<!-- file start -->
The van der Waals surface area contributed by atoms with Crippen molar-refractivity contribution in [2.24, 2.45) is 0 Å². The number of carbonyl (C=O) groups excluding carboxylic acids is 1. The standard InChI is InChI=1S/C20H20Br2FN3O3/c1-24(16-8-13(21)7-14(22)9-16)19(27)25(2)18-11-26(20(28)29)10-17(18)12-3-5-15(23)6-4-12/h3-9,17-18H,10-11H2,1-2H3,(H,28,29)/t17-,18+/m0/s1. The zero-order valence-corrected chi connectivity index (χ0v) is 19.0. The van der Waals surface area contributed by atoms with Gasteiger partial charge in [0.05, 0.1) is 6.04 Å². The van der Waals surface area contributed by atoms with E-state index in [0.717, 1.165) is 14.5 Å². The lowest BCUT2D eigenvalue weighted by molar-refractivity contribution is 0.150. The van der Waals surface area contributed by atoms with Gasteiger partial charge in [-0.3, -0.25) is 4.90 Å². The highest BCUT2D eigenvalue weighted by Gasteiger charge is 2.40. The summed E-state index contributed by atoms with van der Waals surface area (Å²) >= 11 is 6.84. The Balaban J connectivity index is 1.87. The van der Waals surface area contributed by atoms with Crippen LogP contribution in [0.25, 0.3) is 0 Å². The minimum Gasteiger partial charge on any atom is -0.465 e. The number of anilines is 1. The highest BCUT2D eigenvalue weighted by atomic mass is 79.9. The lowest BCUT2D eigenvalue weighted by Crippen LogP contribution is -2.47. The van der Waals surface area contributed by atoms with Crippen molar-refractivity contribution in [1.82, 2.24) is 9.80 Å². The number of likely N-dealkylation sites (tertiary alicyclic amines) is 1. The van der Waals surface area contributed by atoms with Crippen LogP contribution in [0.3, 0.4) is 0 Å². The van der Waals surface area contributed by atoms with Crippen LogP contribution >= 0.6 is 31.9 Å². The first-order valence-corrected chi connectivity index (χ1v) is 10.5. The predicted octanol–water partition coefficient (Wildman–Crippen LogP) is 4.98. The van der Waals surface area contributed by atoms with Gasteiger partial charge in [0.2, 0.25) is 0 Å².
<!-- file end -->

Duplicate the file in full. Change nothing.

The van der Waals surface area contributed by atoms with Crippen molar-refractivity contribution in [2.24, 2.45) is 0 Å². The number of carbonyl (C=O) groups excluding carboxylic acids is 1. The standard InChI is InChI=1S/C20H20Br2FN3O3/c1-24(16-8-13(21)7-14(22)9-16)19(27)25(2)18-11-26(20(28)29)10-17(18)12-3-5-15(23)6-4-12/h3-9,17-18H,10-11H2,1-2H3,(H,28,29)/t17-,18+/m0/s1. The zero-order valence-corrected chi connectivity index (χ0v) is 19.0. The van der Waals surface area contributed by atoms with Gasteiger partial charge in [0.05, 0.1) is 6.04 Å². The van der Waals surface area contributed by atoms with E-state index in [0.717, 1.165) is 14.5 Å². The lowest BCUT2D eigenvalue weighted by molar-refractivity contribution is 0.150. The van der Waals surface area contributed by atoms with Gasteiger partial charge in [-0.3, -0.25) is 4.90 Å². The highest BCUT2D eigenvalue weighted by Gasteiger charge is 2.40. The summed E-state index contributed by atoms with van der Waals surface area (Å²) >= 11 is 6.84. The Balaban J connectivity index is 1.87. The van der Waals surface area contributed by atoms with Crippen LogP contribution in [0.25, 0.3) is 0 Å². The minimum Gasteiger partial charge on any atom is -0.465 e. The number of anilines is 1. The highest BCUT2D eigenvalue weighted by atomic mass is 79.9. The lowest BCUT2D eigenvalue weighted by Crippen LogP contribution is -2.47. The van der Waals surface area contributed by atoms with Crippen molar-refractivity contribution in [1.82, 2.24) is 9.80 Å². The number of likely N-dealkylation sites (tertiary alicyclic amines) is 1. The van der Waals surface area contributed by atoms with Crippen LogP contribution in [0.3, 0.4) is 0 Å². The van der Waals surface area contributed by atoms with Crippen LogP contribution >= 0.6 is 31.9 Å². The first-order valence-corrected chi connectivity index (χ1v) is 10.5. The predicted octanol–water partition coefficient (Wildman–Crippen LogP) is 4.98. The van der Waals surface area contributed by atoms with Gasteiger partial charge in [0.2, 0.25) is 0 Å².